We hear so often about unconditional love and so rarely receive it – I did, I now realise, every time [my grandparents] watched our magnificent gym displays on the living-room rug with straight faces; stood behind me for 30, 40 minutes in WH Smith while I agonised over the Beano versus Whizzer and Chips; sent me jars of apple puree at university. I know that, even at my most unadorable, they adored me.
How could I repay them? By amusing them, of course. I evolved a specialty, a sort of tribute act; I would pretend to order a meal, using as much of my ridiculous [40-word Hungarian] vocabulary as possible. “Good day,” I would say to the imaginary waiter, “how are you? Dressing-gown potatoes! Hot tomatoes! No! Thank you very much!”, until tears of (I think) laughter ran down their cheeks.
Charlotte Mendelson, speaking of her Czech-Hungarian grandparents
I love language in all its complexity and subtlety and simplicity. I love the way an infant giggles hysterically when its parent faux sneezes (the language of joy); or when a dog enthusiastically chows down when fed (the language of trust); or when two people shake hands to conclude an activity or initiate a relationship (the language of hope).
While doing research on the Hungarian language, I came across an article written in 1997 that had been updated within the past few years. It delved into the Hungarian population’s struggles with depression, alcohol, and suicide; it sought reasons as to why Hungary’s suicide rate ranks so high (according to the World Health Organization the nation’s suicide rate is 15th highest out of 172 countries). Men are four times more likely to die than women (in 1955 before the revolution the ratio was 2:1). An article by Krisztina Fenyo (titled Gloomy Sunday) said:
Hungarians have long had a reputation as being the gloomiest nation in Europe. They are renowned for their pessimism, depression is a nationwide problem, and until recently they had the highest suicide rate in the world, according to the World Health Organisation. Recent surveys also show that they die earlier than most European peoples.
In the map below, the darker the color, the higher the suicide rate per 100,000 population.
Notice how, in many of the world’s most poverty-stricken areas the rate is quite low (regions with low rates are circled). Many Arab and Muslim nations have extremely low rates. By contrast, many of the world’s wealthiest economies have high rates. Almost all countries of the former Soviet bloc have quite high rates as does India. It’s interesting that countries with high and low rates exist side-by-side (for example, Guyana [highest rate] next to one of the world’s lowest [#155] Venezuela ). Mexico ranks 137th and the United States 47th (with a rate very similar to that of the Czech Republic, France, Slovenia, Serbia, Bolivia and Chile).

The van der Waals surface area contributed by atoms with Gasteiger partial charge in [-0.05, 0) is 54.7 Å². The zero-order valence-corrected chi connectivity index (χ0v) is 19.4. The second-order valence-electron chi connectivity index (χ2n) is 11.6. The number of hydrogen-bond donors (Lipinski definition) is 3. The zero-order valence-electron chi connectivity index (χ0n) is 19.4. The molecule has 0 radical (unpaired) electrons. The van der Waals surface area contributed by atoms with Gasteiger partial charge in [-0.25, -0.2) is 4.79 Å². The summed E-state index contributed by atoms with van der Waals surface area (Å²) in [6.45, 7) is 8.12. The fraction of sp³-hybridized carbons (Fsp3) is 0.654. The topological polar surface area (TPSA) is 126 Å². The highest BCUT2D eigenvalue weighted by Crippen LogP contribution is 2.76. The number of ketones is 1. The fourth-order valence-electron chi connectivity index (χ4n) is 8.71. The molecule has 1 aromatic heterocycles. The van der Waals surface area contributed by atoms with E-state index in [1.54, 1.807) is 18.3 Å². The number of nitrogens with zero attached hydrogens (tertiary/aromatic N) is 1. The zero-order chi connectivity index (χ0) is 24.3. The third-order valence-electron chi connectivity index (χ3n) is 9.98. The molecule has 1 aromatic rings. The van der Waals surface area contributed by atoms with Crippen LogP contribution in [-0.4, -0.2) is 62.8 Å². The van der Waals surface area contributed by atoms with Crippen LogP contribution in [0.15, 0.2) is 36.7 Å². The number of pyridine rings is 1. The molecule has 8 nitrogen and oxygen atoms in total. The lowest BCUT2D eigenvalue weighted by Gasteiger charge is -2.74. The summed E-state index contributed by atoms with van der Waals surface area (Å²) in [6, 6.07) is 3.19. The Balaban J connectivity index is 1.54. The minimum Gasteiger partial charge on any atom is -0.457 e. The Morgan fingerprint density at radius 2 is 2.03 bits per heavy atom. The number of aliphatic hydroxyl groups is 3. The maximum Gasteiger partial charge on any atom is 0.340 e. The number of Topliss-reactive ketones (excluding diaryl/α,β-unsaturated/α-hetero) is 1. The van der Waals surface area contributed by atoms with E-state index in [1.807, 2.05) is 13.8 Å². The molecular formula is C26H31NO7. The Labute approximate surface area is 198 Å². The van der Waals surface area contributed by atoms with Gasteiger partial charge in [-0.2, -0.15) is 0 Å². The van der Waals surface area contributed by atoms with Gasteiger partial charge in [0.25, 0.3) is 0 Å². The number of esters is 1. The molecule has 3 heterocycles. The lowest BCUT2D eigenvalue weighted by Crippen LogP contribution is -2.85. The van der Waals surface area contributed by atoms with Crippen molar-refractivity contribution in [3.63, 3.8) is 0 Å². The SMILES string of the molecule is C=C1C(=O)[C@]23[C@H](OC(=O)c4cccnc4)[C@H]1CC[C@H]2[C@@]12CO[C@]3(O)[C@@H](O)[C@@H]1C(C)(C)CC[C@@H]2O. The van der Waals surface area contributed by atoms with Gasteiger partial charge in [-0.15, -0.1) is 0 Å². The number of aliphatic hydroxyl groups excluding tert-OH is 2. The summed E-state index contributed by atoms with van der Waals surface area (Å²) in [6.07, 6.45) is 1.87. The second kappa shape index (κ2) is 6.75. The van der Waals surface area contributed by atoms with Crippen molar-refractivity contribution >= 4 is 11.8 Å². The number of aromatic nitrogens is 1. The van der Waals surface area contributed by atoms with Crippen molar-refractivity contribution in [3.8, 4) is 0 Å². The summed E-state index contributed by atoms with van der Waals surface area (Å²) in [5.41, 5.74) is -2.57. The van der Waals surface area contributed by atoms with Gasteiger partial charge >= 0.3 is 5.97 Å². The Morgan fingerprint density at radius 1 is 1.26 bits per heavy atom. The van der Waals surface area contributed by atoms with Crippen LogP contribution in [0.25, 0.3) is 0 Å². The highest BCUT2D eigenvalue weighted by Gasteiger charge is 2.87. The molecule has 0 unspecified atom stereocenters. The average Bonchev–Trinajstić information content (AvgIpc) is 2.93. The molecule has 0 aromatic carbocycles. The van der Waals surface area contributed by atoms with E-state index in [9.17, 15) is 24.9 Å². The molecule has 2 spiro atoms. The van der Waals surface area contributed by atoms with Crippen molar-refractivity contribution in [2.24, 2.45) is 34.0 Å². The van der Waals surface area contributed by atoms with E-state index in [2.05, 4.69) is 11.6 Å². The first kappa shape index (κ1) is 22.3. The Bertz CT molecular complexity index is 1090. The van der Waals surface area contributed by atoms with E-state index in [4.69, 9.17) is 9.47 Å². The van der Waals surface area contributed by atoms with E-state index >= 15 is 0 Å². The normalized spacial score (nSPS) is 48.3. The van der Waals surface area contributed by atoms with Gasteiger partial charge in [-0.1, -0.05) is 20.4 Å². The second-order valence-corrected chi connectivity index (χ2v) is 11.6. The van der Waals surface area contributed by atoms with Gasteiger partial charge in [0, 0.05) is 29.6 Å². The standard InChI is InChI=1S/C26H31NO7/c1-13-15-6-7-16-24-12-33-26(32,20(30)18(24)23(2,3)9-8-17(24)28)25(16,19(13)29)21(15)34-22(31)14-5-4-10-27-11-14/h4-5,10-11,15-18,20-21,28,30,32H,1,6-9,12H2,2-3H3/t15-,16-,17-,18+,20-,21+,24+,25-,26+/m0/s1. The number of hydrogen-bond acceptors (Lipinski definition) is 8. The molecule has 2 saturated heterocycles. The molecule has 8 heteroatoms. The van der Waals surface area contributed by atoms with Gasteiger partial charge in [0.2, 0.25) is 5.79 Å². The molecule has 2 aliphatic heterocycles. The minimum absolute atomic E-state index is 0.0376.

Fenyo went on to write that suicide in Hungary is viewed as a legitimate solution to one’s problems. She quotes psychiatrist Dr. Bela Buda
In the unconscious popular mind suicide is a positive pattern of problem solution, it’s a formula which is actualised in times of crisis because everybody has experiences with other persons who committed suicide and who were regarded not as failures but as brave people daring to restore their self-esteem and dignity by this desperate and heroic act.
Thirty years ago The New York Times quoted Dr. Buda:
‘He was right, he was a brave man,’ many people will say. ‘He didn’t want to face more suffering, so he accepted death heroically.’
At the time of the Times article Hungary’s suicide rate was 48 per 100,000, so since the fall of the Soviet Union the rate has more than halved. In 2008, according to a study by Sándor Kalmár, the rate was 24.7/100,000.
The first significant decrease in the suicide rate occurred from 1984 to 1998 and reasons attributed to the decrease were:
a new system of psychiatric care in which the number of outpatient psychiatric departments increased between 1982 and 1998, the number of psychiatrists increased between 1986 to 1998, and the number of emergency telephone services increased during the same period.
In the aftermath of World War I and with the onset of the depression of the 1930s, Budapest had developed a reputation as The City of Suicides (Sunday Times Perth [17 October 1937]). Perhaps in reaction to release of the song Gloomy Sunday in 1933 – which came to be known as “The Suicide Song” – (later recorded in the U.S. by Billie Holiday), “smile clubs” were formed in Budapest and one could go to a doctor’s office and learn to smile, a public health strategy to counter the growing suicide trend.